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st.John of the Cross-Spanish mystic, Renaissance poet, a founder of the Discalced Carmelite Order, and Doctor of the Church

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  st.John of the Cross

Feast Day : December 14

 

Patronage: mystics

 

 

Name meaning: “God is gracious”

 

 

Also known as: San Juan de la Cruz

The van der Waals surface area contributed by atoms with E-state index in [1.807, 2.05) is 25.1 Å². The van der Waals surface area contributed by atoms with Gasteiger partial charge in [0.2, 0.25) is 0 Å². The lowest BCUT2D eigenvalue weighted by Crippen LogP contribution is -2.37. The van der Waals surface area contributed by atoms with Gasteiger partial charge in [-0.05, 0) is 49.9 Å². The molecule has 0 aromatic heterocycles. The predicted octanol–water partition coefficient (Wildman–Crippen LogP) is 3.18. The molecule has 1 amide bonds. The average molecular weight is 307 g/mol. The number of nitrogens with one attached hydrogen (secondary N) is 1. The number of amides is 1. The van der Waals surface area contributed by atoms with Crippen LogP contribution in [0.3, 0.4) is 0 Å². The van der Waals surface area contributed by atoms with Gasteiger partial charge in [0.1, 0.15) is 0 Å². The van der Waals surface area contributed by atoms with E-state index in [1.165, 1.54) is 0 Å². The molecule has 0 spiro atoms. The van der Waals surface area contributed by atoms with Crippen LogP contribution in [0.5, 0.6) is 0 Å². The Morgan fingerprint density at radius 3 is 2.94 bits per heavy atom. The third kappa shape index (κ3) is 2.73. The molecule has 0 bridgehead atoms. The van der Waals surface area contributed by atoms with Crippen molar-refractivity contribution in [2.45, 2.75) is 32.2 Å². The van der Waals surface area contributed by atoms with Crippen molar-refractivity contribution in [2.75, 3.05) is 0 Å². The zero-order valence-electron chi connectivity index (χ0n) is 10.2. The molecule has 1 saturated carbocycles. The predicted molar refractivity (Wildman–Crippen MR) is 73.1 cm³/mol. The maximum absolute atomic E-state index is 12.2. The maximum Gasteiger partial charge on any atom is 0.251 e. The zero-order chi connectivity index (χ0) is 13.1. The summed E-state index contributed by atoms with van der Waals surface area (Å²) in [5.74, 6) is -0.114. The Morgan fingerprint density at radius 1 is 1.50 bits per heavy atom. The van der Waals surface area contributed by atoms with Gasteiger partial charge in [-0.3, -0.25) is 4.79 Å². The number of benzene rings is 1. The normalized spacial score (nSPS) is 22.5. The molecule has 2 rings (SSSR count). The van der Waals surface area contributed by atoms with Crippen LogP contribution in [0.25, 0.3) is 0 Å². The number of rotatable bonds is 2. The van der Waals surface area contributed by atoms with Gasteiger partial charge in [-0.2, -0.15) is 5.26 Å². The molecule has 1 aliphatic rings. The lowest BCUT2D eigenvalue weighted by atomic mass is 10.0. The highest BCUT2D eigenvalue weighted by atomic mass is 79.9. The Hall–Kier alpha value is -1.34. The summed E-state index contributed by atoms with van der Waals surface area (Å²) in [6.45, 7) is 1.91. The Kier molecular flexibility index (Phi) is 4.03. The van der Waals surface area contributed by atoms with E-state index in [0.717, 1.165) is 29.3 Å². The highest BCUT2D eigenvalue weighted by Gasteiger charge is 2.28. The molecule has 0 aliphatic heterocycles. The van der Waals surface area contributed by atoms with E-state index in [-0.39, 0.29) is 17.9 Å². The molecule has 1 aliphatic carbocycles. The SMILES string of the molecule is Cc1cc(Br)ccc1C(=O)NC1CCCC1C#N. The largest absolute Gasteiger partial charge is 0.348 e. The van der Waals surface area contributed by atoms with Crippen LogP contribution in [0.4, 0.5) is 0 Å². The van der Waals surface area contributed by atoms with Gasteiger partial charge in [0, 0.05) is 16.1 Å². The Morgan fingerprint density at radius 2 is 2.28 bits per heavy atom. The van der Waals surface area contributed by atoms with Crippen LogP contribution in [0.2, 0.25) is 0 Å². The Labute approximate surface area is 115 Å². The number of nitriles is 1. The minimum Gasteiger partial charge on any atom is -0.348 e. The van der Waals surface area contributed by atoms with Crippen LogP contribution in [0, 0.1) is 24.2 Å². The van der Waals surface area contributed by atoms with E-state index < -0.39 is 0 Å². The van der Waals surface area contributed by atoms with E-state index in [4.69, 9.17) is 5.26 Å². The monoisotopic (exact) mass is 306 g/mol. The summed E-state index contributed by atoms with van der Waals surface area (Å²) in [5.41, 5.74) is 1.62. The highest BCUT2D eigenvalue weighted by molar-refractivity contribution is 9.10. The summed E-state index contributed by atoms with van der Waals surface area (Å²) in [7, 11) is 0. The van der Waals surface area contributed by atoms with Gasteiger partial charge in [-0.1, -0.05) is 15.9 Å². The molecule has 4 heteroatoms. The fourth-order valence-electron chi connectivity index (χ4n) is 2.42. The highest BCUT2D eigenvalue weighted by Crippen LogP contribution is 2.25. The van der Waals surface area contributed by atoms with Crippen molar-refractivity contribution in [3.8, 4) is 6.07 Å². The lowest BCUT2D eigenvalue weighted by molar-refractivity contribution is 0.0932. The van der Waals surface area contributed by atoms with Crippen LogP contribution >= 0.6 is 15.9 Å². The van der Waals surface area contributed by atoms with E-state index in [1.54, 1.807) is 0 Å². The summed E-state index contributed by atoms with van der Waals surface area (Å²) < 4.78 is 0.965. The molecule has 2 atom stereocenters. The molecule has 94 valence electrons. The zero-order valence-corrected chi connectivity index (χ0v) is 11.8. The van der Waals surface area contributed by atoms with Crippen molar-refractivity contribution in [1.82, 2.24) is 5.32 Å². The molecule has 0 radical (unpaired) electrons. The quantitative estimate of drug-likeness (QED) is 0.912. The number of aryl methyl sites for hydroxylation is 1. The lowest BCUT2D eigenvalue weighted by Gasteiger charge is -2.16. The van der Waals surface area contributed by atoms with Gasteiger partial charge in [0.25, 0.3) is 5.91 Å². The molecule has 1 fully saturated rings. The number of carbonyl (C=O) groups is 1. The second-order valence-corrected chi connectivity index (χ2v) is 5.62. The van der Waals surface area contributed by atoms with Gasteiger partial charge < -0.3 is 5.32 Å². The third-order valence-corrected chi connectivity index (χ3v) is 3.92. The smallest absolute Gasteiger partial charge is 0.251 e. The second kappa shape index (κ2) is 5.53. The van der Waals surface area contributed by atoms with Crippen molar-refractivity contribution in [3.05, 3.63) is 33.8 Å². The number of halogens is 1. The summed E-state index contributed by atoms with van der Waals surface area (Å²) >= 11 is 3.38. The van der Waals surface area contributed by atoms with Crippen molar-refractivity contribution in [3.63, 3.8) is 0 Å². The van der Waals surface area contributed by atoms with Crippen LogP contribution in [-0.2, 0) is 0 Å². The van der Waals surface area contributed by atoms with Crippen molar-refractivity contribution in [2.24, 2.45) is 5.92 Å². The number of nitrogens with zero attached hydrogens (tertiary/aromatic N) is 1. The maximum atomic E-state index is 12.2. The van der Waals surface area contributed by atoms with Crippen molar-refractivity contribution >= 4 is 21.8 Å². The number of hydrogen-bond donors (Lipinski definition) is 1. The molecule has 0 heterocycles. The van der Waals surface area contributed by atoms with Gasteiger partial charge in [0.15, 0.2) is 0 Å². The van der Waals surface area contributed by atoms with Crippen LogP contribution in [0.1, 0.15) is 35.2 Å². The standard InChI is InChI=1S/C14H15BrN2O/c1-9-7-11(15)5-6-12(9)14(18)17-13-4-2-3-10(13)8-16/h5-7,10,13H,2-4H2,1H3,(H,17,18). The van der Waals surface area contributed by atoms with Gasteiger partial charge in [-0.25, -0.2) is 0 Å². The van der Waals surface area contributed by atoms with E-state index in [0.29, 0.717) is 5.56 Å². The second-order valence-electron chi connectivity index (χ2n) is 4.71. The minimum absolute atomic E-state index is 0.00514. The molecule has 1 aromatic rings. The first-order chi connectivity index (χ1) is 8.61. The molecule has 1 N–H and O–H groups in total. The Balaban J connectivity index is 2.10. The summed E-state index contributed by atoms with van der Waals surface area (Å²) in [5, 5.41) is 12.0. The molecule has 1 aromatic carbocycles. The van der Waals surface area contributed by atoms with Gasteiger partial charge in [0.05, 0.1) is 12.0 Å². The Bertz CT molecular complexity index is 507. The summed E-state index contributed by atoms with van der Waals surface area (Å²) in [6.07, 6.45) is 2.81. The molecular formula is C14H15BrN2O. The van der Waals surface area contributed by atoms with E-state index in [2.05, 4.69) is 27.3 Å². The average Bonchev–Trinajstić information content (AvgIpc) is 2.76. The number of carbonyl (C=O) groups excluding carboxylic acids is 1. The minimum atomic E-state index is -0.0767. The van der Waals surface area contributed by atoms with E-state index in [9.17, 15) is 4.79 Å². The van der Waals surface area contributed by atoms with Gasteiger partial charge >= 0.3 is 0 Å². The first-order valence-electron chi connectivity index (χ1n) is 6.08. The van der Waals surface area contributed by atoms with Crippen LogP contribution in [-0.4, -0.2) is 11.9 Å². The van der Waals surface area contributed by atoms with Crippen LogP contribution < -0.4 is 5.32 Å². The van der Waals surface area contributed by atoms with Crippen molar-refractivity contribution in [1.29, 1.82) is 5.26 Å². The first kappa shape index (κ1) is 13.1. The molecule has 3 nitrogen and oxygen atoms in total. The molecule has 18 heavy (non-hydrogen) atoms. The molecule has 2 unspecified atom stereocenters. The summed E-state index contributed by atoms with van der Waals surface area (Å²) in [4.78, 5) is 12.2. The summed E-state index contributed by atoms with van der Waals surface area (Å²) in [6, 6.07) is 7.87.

At five-feet-two, John of the Cross was small in stature but “great in the eyes of God,” as his friend St. Teresa of Avila described him. He was especially devoted to the Blessed Virgin Mary, and had numerous experiences of her during his life. John was born Juan de Yepes y Alvarez in Fontiveros, Old Castile, Spain. He was the youngest of three children. His father had been disinherited for marrying beneath his station, and died when he was an infant. John was raised by his mother, Catalina Alvarez. He studied at the Jesuit school of Medina, but was attracted to the Carmelites, a Roman Catholic order founded in the 12th century by a group of hermits on Mount Carmel, Israel, and devoted to the ancient prophets Elijah and Elisha, who once lived on the mount. At 21, John entered the Carmelite monastery of Medina del Campo, where he was given the name of John of St. Matthias. After profession, he wanted to be a lay brother, but instead was sent to the Carmelite monastery near the University of Salamanca. He was ordained a priest at age 25. He became unhappy with the laxity he saw in the order, and worked toward reform with his confidante and friend, Teresa of Avila, who was in her fifties when they met and formed their friendship. Together they founded Carmelite monasteries and advocated disciplinary reforms. They enjoyed a deep and mystical correspondence. Teresa had been given permission to establish a stricter order of Carmelites, and to found two reformed houses of men. She told John he should be the first to carry this out. He founded the first Discalced Carmelite monastery at Duruelo and adopted the name John of the Cross. (The term “discalced” literally refers to being barefoot; however, discalced monks in modern times may wear sandals, rather than shoes, as symbolic of their stricter observance.) The Discalced Carmelites were strongly opposed by the original Carmelites. From 1571 to 1572 John served as rector of a new Carmelite college at Baeza. He then became confessor at the convent of the Incarnation at Avila, serving until 1577. He was ordered by the provincial of Castile to return to Medina but refused. He was kidnapped by unreformed Carmelites, who imprisoned him in a nearly lightless cell in Toledo when he refused to abandon his reforms. He spent nine months in his cell, which had a tiny, high window. John stood on a stool in order to be able to read his offices. He was severely beaten. The beatings at first took place every evening, then three times a week, then on Fridays only. John would be led to the refectory and forced to sit on the floor to eat his meager meal of bread and water. Then he would be made to bare his shoulders. The monks would file by and scourge him with whips. The scars remained for years. The story goes that on two occasions his jailers saw brilliant light shining from his cell, which vanished when they entered. It was believed that Jesus and Mary visited him. According to lore, Mary helped him to escape. She appeared in a radiant vision on the night of her feast and told him his trials would soon be at an end. Several days later, she showed him a window by which he would make his escape. John unscrewed the lock of his door (said to be loosened by Mary) and quietly walked past the guard. He took only the mystical poetry he had written. He tore a blanket into strips and made a rope, which he used to climb down out of the window shown to him by Mary. John hid in a convent infirmary, entertaining the nuns by reading his poetry. One of John’s fervent prayers was to be granted three things: not to die as a superior; to die where he was not known; and to die after having suffered a great deal. His prayer was realized. In 1579 John became head of the college at Baeza. In 1581, he became prior of Los Martires, near Granada. In 1582, Teresa died and dissension broke out among the Discalced Carmelites. John, who favored a moderate policy, became vicar provincial of Andalusia. He did not get along with the vicar general, who removed him from authority and had him disgraced. He was sent to the remote friary of La Peñuela, where he spent his time in prayer and meditation. Meanwhile, efforts were under way by his opponents to have him expelled from the order. John became ill and was sent to Ubeda in 1591. He suffered dreadful treatment for three months, and died on December 14. John wrote his famous mystical work The Spiritual Canticle, while in prison. Shortly after his escape, he wrote The Ascent of Mount Carmel, The Living Flame of Love and his most famous work, The Dark Night of the Soul, a continuation of The Ascent of Mount Carmel. These works describe the soul’s mystical journey toward God, and detail three stages of mystical union: purgation, illumination and union. Detachment and suffering are presented as requirements for the purification and illumination of the soul. John describes the “dark night of the soul” as “an inflowing of God into the soul, which purges it from its ignorances and imperfections, habitual, natural and spiritual, and which is called by contemplatives “infused contemplation, or mystical theology.” The phrase “dark night of the soul” has become a reference to the state of intense personal spiritual struggle, including the experience of utter hopelessness and isolation. Trained by Jesuits and thoroughly familiar with the teaching of St. Thomas Aquinas, John brought Scholastic theology and philosophy to his poetic genius. He is critically acclaimed as one of the greatest poets of the Spanish Renaissance, as well as one of the greatest Western authorities on mysticism. Numerous miracles and marvels are recorded concerning John, whom Teresa of Avila called “one of the purest souls in the Church of God.” When John was on his deathbed, he predicted he would be with God by midnight—and he died at that hour, holding his crucifix and saying, “Into Thy hands, Lord, I commend my spirit.” The room was filled with a sweet perfume, and a sparkling sphere of light “like that of the sun, moon and stars together” shone above the bed. A triple crown of light seemed to encircle the dead saint’s head. John once reportedly was found levitating in the chapel with his head touching the ceiling, having been lifted up during prayer. Two stories are told of his miraculous rescues from drowning. Both incidents occurred in boyhood. When he was five, he fell into a lagoon while playing and sank to the bottom. There he saw a beautiful lady who stretched out her hand, but he was afraid to grasp it because his own hand was muddy. He floated to the surface and was rescued by a peasant with a pole. In the second incident, he fell into a well but did not sink. He remained calm and held onto a rope, and was pulled to safety. Throughout his life, he credited both rescues to the Blessed Virgin Mary. Mary rescued him on another occasion in his monk’s cell. Construction work caused a wall of the monastery to fall on his cell. John was assumed to be crushed to death, but he was found standing in a corner unharmed. He said Mary had covered him with her white mantle to protect him from the falling debris. After his death, he was entombed beneath the floor of the church at Ubeda. Several nights later, a bright light was seen radiating from the spot. Nine months later, his tomb was opened upon a legal order obtained by Dona Ana de Pensacola, who wished to remove his bones to a house she had established for John in Segovia. The saint’s body was found incorrupt and smelling of a sweet fragrance. The body was covered with lime and reburied. The tomb was opened again nine months later, but the body was still incorrupt. Three fingers of the right hand were cut off, and blood issued forth as though from a living person. The body was taken to Segovia, and en route smelled so strongly of perfume that it drew the attention of passersby. In Segovia, thousands flocked to see it for eight days, before its enshrinement in a reliquary of marble and bronze. The incorrupt body was examined in 1859, 1909, 1926 and 1955.